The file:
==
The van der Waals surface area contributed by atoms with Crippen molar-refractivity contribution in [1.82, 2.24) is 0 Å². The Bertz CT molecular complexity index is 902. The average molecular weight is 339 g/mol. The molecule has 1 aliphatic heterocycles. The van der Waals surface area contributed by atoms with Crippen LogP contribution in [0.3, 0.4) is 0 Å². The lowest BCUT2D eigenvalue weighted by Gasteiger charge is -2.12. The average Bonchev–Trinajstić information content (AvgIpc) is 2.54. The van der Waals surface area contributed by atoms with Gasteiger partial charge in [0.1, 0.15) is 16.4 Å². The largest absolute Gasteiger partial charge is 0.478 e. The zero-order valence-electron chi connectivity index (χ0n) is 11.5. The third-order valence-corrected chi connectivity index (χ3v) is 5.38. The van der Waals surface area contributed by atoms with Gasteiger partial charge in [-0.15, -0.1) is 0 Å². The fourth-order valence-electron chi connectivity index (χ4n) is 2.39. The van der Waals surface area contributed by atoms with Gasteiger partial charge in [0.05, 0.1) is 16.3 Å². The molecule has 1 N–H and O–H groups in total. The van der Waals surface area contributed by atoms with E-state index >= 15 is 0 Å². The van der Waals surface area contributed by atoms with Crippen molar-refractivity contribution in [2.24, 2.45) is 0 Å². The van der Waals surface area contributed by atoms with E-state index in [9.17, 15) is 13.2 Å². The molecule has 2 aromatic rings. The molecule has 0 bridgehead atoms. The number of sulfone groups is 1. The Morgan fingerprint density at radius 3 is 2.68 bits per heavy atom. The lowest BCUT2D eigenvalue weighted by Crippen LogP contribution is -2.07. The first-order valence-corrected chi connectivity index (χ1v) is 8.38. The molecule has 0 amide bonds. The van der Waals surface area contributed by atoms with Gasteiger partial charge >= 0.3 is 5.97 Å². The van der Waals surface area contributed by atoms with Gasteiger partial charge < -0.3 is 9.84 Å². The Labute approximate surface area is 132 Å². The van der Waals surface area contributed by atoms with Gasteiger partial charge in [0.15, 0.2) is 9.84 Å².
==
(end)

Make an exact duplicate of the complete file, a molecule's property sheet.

The van der Waals surface area contributed by atoms with Crippen molar-refractivity contribution in [1.82, 2.24) is 0 Å². The Bertz CT molecular complexity index is 902. The average molecular weight is 339 g/mol. The molecule has 1 aliphatic heterocycles. The van der Waals surface area contributed by atoms with Crippen LogP contribution in [0.3, 0.4) is 0 Å². The lowest BCUT2D eigenvalue weighted by Gasteiger charge is -2.12. The average Bonchev–Trinajstić information content (AvgIpc) is 2.54. The van der Waals surface area contributed by atoms with Gasteiger partial charge in [0.1, 0.15) is 16.4 Å². The largest absolute Gasteiger partial charge is 0.478 e. The zero-order valence-electron chi connectivity index (χ0n) is 11.5. The third-order valence-corrected chi connectivity index (χ3v) is 5.38. The van der Waals surface area contributed by atoms with Gasteiger partial charge in [-0.15, -0.1) is 0 Å². The fourth-order valence-electron chi connectivity index (χ4n) is 2.39. The van der Waals surface area contributed by atoms with Gasteiger partial charge in [0.05, 0.1) is 16.3 Å². The molecule has 1 N–H and O–H groups in total. The van der Waals surface area contributed by atoms with E-state index >= 15 is 0 Å². The van der Waals surface area contributed by atoms with Crippen molar-refractivity contribution in [2.24, 2.45) is 0 Å². The van der Waals surface area contributed by atoms with E-state index in [9.17, 15) is 13.2 Å². The molecule has 2 aromatic rings. The molecule has 0 bridgehead atoms. The number of sulfone groups is 1. The Morgan fingerprint density at radius 3 is 2.68 bits per heavy atom. The lowest BCUT2D eigenvalue weighted by Crippen LogP contribution is -2.07. The first-order valence-corrected chi connectivity index (χ1v) is 8.38. The molecule has 0 amide bonds. The van der Waals surface area contributed by atoms with Gasteiger partial charge >= 0.3 is 5.97 Å². The van der Waals surface area contributed by atoms with Gasteiger partial charge < -0.3 is 9.84 Å². The Labute approximate surface area is 132 Å². The van der Waals surface area contributed by atoms with Gasteiger partial charge in [0.15, 0.2) is 9.84 Å².